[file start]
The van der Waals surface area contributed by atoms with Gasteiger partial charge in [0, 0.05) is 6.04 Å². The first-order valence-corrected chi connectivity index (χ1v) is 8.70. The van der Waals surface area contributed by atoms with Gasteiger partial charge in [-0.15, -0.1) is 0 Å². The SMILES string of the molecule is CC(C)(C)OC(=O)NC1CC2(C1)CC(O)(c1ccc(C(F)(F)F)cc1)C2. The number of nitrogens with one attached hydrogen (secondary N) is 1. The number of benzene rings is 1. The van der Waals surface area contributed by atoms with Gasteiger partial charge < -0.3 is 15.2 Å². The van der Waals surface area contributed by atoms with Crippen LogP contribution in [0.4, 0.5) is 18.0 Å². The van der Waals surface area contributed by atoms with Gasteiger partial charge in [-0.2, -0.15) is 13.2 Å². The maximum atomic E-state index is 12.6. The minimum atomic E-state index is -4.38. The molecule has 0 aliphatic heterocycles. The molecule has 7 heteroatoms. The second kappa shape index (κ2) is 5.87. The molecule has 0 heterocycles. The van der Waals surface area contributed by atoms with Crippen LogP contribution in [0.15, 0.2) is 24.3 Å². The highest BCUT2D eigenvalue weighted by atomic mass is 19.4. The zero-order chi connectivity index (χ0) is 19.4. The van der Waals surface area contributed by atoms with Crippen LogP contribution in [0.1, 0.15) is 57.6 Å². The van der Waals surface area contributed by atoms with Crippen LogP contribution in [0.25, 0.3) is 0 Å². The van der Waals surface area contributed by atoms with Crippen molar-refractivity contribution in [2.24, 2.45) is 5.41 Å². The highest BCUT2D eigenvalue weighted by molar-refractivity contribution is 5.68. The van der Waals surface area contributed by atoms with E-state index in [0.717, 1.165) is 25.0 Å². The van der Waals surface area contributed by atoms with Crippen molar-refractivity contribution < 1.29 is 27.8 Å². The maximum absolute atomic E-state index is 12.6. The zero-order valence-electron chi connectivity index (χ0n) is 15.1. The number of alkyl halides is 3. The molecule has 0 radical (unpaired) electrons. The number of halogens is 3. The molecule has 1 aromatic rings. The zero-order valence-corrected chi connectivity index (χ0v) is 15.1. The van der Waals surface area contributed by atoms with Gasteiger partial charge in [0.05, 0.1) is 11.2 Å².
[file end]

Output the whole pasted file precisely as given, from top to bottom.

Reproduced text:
The van der Waals surface area contributed by atoms with Gasteiger partial charge in [0, 0.05) is 6.04 Å². The first-order valence-corrected chi connectivity index (χ1v) is 8.70. The van der Waals surface area contributed by atoms with Gasteiger partial charge in [-0.15, -0.1) is 0 Å². The SMILES string of the molecule is CC(C)(C)OC(=O)NC1CC2(C1)CC(O)(c1ccc(C(F)(F)F)cc1)C2. The number of nitrogens with one attached hydrogen (secondary N) is 1. The number of benzene rings is 1. The van der Waals surface area contributed by atoms with Gasteiger partial charge < -0.3 is 15.2 Å². The van der Waals surface area contributed by atoms with Crippen LogP contribution in [0.4, 0.5) is 18.0 Å². The van der Waals surface area contributed by atoms with Gasteiger partial charge in [-0.2, -0.15) is 13.2 Å². The maximum atomic E-state index is 12.6. The minimum atomic E-state index is -4.38. The molecule has 0 aliphatic heterocycles. The molecule has 7 heteroatoms. The second kappa shape index (κ2) is 5.87. The molecule has 0 heterocycles. The van der Waals surface area contributed by atoms with Crippen LogP contribution in [0.15, 0.2) is 24.3 Å². The highest BCUT2D eigenvalue weighted by atomic mass is 19.4. The zero-order chi connectivity index (χ0) is 19.4. The van der Waals surface area contributed by atoms with Crippen LogP contribution in [0.1, 0.15) is 57.6 Å². The van der Waals surface area contributed by atoms with Crippen LogP contribution in [0.25, 0.3) is 0 Å². The van der Waals surface area contributed by atoms with Crippen molar-refractivity contribution in [2.24, 2.45) is 5.41 Å². The highest BCUT2D eigenvalue weighted by molar-refractivity contribution is 5.68. The van der Waals surface area contributed by atoms with E-state index in [0.717, 1.165) is 25.0 Å². The van der Waals surface area contributed by atoms with Crippen molar-refractivity contribution < 1.29 is 27.8 Å². The maximum absolute atomic E-state index is 12.6. The zero-order valence-electron chi connectivity index (χ0n) is 15.1. The number of alkyl halides is 3. The molecule has 0 radical (unpaired) electrons. The number of halogens is 3. The molecule has 1 aromatic rings. The zero-order valence-corrected chi connectivity index (χ0v) is 15.1. The van der Waals surface area contributed by atoms with Gasteiger partial charge in [0.05, 0.1) is 11.2 Å².